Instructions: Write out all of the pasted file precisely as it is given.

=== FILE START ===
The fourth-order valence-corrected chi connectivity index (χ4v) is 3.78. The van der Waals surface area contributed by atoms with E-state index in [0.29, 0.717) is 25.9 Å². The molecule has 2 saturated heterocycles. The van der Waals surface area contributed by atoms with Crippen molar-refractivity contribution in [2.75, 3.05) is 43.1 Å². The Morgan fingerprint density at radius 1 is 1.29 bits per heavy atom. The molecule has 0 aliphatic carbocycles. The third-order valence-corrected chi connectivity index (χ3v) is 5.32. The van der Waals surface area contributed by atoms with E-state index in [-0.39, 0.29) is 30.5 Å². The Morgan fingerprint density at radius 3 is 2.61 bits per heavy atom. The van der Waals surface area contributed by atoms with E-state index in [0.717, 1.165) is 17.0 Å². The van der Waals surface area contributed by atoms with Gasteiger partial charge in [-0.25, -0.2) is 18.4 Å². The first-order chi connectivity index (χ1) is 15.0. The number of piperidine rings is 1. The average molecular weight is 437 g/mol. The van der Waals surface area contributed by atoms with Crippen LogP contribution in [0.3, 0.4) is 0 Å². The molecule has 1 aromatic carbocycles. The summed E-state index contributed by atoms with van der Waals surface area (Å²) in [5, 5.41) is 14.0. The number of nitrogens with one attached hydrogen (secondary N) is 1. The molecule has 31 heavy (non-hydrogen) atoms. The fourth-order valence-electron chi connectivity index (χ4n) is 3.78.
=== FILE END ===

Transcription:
The fourth-order valence-corrected chi connectivity index (χ4v) is 3.78. The van der Waals surface area contributed by atoms with E-state index in [0.29, 0.717) is 25.9 Å². The molecule has 2 saturated heterocycles. The van der Waals surface area contributed by atoms with Crippen molar-refractivity contribution in [2.75, 3.05) is 43.1 Å². The Morgan fingerprint density at radius 1 is 1.29 bits per heavy atom. The molecule has 0 aliphatic carbocycles. The third-order valence-corrected chi connectivity index (χ3v) is 5.32. The van der Waals surface area contributed by atoms with E-state index in [-0.39, 0.29) is 30.5 Å². The Morgan fingerprint density at radius 3 is 2.61 bits per heavy atom. The van der Waals surface area contributed by atoms with E-state index in [0.717, 1.165) is 17.0 Å². The van der Waals surface area contributed by atoms with Gasteiger partial charge in [-0.25, -0.2) is 18.4 Å². The first-order chi connectivity index (χ1) is 15.0. The number of piperidine rings is 1. The average molecular weight is 437 g/mol. The van der Waals surface area contributed by atoms with Crippen LogP contribution in [0.3, 0.4) is 0 Å². The molecule has 1 aromatic carbocycles. The summed E-state index contributed by atoms with van der Waals surface area (Å²) in [5, 5.41) is 14.0. The number of nitrogens with one attached hydrogen (secondary N) is 1. The molecule has 31 heavy (non-hydrogen) atoms. The fourth-order valence-electron chi connectivity index (χ4n) is 3.78.